him.


MK:
Did
you
face
any
hardships
adjusting
to
the
rules
kept
in
place
in
Qatar?


Pankaj:

There
were
a
lot
of
formalities
and
documents
to
be
submitted.
So
that
was
a
little
painful
in
that
sense
but
then
we
all
understood
why
all
that
was
put
in
place.
The
organisers
had
to
be
cautious
of
who’s
entering
the
country
because
there
are
fewer
positive
cases
there.
We
were
at
the
hotel
where
the
competition
was
being
held.
So
we
didn’t
have
to
go
out
a
lot,
although
there
wasn’t
any
restriction
on
our
outside
movement.

Also,
there
was
an
application
that
we
had
to
show
wherever
we
entered.
The
app
was
just
like
the
Arogya
Setu
app
we
have
at
home
which
monitors
if
we
are
in
the
safe
zone
or
not.
So,
yes
it
was
different
this
time
but
we
have
to
adapt
and
we
(as
athletes)
know
that
probably
better
than
anyone
else
(it
was
for
our
own
safety).


MK:
Do
you
think
this
break
has
also
affected
the
quality
of
sport?


Pankaj:

This
is
a
game
of
muscle
memories
so
it
will
take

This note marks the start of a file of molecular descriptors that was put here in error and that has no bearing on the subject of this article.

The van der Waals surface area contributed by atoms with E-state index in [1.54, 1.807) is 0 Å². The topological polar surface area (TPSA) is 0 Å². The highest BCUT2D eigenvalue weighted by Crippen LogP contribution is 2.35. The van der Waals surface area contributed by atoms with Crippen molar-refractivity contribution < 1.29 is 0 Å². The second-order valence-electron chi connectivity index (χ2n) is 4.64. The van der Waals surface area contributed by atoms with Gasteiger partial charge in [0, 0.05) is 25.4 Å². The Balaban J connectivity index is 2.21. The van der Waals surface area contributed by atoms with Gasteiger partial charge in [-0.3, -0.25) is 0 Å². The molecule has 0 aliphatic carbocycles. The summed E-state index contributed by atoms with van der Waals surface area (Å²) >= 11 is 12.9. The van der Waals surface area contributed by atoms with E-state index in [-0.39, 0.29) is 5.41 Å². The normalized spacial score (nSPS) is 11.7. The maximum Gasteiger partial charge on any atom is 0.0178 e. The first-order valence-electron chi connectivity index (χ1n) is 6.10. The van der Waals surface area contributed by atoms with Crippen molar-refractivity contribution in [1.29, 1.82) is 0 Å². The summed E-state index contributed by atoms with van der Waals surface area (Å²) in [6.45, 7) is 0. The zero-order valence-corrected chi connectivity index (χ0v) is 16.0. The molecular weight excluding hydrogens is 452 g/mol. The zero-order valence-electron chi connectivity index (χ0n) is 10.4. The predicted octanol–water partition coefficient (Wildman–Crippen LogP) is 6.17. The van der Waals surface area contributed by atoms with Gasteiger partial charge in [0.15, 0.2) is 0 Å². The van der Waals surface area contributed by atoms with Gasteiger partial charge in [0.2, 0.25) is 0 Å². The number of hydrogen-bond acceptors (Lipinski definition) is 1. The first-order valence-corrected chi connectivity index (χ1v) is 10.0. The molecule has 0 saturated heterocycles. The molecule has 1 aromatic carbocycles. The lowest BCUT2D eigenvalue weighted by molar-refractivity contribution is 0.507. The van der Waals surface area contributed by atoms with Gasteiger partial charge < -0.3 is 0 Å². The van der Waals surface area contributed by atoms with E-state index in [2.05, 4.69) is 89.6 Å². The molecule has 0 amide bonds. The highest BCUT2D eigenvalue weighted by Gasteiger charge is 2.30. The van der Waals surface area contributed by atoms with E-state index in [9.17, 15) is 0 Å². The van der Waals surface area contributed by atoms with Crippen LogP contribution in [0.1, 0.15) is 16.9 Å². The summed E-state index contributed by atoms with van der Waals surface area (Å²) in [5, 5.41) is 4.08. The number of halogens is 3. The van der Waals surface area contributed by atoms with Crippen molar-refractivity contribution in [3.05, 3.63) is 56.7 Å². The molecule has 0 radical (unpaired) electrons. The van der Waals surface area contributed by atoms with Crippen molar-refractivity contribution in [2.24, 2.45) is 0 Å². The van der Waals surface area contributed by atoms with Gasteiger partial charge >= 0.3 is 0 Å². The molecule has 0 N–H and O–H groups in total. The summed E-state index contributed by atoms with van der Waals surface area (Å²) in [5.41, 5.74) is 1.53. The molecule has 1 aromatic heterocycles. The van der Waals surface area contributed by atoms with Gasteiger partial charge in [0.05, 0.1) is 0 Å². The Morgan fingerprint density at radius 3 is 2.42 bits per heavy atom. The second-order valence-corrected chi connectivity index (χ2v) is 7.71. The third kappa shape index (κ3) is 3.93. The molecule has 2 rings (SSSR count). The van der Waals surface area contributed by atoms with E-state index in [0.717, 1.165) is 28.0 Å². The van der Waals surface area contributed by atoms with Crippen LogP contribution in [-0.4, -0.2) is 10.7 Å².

a
long
time
for
us
to
gain
the
original
rhythm.
The
quality
of
the
game
isn’t
going
to
be
as
high
as
it
was
for
a
while.
The
reason
why
I
won
in
Doha
is
that
I
relied
on
my
experience
and
temperament,
courtesy
of
my
elder
brother
Shree
Advani
who
is
a
sports
psychologist.
I
just
played
through
those
big
points
well
and
got
through
those
tricky
situations
well.
Everyone
seemed
rusty
but
seemed
excited
at
the
same
time.
So
everybody
seemed
hungry
to
give
their
best.


MK:
How
do
you
deal
with
the
pressure
of
expectations
being
the
flagbearer
of
the
sport
in
India?


Pankaj:

There
are
always
expectations,
I
think
the
expectations
that
others
have
from
you
are
easier
to
deal
with
than
the
ones
you
have
from
yourself.
There
are
certain
standards